Four to eight inches of snow fell across western and northern South Dakota. Winds of 25 mph and subzero temperature produced wind chills of -50° to -80°. Several schools were closed across the area due to the dangerous wind chills. Tioga, ND reported a wind chill reading of -90°. The storm continued into the 2nd.


Thunderstorms associated with an upper level weather disturbance produced severe weather across the eastern half of Texas during the late afternoon and evening. Four people were injured at Waco, TX where thunderstorms produced wind gusts to 80 mph. Thunderstorms produced wind gusts to 97 mph at Cotulla, TX injuring two people. Golf ball size hail was reported at Whitney and northeast of Whitsett.


The Canadian Maritimes were in the midst of one of their worst blizzards ever. By the time the storm ended late on the 2nd, 2 to 3 feet of snow had fallen across New Brunswick and Nova Scotia. Moncton, New Brunswick was buried under 63 inches to set a new all-time single storm record. Winds frequently gusted from 70 to 90 mph. The storm actually backed in from the east and passed very close to Sable Island with a central pressure of 960 millibars or 28.35 inHg, far deeper than any computer model had forecasted. The backlash of the storm grazed down-east Maine and Cape Cod. Danforth, ME recorded 13 inches and Wellfleet, MA measured 7 inches.

Dickinson, ND reached 68° which set a new all-time record high temperature for the month of February. The previous record high for February was 66 set 2/27/1932.


New Mexico's coldest night on record occurred as the low dropped to -50° at Gavilan.


Bitterly cold Arctic air combined with north winds to produce record low temperatures and extreme wind chills across northeast South Dakota and west central Minnesota. Wind chills ranged from -50° to -70° below with actual temperatures ranging from -20° to -40°. Aberdeen had a record low of -36°. Then, as the north winds increased, the wind chills fell from -60° to -80° by late afternoon and during the night. Wind speeds decreased by the late morning of the second, allowing wind chills to rise to -40° to -60°. By late afternoon, the winds had decreased enough to keep wind chills from -20° to -40°.

The same bitterly cold air mass plunges the temperature below zero at Denver, CO for 35 consecutive hours from late on this date until sunrise on the 3rd.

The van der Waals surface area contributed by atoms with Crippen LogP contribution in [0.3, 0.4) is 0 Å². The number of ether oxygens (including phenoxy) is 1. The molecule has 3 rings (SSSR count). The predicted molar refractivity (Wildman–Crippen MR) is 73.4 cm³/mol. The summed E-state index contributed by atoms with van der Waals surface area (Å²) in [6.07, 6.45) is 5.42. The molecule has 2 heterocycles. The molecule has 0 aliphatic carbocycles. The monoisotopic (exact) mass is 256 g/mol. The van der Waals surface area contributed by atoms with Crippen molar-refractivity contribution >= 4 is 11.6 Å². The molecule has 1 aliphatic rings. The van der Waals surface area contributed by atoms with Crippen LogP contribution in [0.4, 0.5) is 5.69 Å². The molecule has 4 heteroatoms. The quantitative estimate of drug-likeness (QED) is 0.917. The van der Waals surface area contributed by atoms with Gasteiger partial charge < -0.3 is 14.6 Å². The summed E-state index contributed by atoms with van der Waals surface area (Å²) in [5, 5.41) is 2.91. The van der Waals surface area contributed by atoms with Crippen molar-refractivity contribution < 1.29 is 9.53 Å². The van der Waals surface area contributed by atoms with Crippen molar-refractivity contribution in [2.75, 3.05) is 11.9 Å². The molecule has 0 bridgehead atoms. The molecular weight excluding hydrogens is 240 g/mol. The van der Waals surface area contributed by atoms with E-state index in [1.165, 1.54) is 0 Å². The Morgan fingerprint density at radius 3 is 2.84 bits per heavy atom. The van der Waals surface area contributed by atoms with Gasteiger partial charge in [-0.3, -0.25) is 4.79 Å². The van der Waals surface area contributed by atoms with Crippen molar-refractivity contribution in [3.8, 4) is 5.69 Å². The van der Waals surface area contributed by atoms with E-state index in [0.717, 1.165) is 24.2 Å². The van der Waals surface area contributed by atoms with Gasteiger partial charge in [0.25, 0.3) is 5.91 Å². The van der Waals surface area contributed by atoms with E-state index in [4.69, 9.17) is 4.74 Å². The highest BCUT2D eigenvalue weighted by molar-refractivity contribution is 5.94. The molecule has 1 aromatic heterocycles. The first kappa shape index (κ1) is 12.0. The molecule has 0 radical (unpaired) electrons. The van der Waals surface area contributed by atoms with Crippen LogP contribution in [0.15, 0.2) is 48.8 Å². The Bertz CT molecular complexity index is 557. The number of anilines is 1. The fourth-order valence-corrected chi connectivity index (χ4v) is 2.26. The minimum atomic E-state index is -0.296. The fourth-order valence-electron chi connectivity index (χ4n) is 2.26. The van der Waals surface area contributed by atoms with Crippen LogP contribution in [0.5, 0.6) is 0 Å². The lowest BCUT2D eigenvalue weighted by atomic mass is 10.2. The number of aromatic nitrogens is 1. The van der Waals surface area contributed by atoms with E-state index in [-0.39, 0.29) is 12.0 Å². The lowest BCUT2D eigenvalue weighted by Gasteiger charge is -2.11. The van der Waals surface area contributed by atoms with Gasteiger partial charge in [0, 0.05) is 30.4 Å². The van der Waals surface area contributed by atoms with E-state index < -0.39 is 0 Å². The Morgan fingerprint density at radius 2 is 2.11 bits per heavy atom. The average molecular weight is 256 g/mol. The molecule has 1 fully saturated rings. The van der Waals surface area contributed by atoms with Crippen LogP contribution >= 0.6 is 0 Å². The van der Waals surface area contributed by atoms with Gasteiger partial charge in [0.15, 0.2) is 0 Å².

A large scale storm system crossed the region bringing precipitation amounts of two to three inches to parts of western New York. The heavy rains on bare, saturated ground caused area creeks to rise with several exceeding flood stage.

As the intensifying storm moved across the Great Lakes and lifted northeast to the St. Lawrence Valley, very strong winds behind the low blasted the region with wind gusts exceeding 55 mph. Trees and power lines were downed by the strong winds. Hundreds of thousands were without power, some for several days. Fallen trees and limbs littered the area and closed roads. Numerous reports of damage to homes and automobiles were received from throughout the area. Driving bans and States of Emergency were declared in several counties. Numerous school districts were forced to close on the first and several remained closed through the beginning of the following week. In Monroe County, two injuries resulted from the high winds.

Residents across the Ohio Valley were dealing with the aftermath of the same system that brought an ice storm for several days across parts of Illinois, Indiana and Ohio. Totals were a half to one inch thick downing trees and power lines. Around one million people were left without power across the three states.

High winds and heavy rain tore across Ireland leaving 25,000 homes without power and forcing motorists to abandon their cars due to flooding.


NEXRAD radars across Texas and Louisiana captured the tragic images of the debris field from the Space Shuttle Columbia which disintegrated as it re-entered the atmosphere over Texas. Debris fell over a huge area, possibly from California to the Gulf of Mexico. Some of the densest debris fall was reported in the town of Nacogdoches, in eastern Texas.


Check out my colleague Weather Examiners:

Baltimore, MD area weather with Tony Pann at

Orlando, FL area weather with Dr. Steve Oliver at

Houston, TX area weather & the weekly Weather America Newsletter with Larry Cosgrove at

NOAA Headlines Examiner with Dr. Steve Oliver and IPR at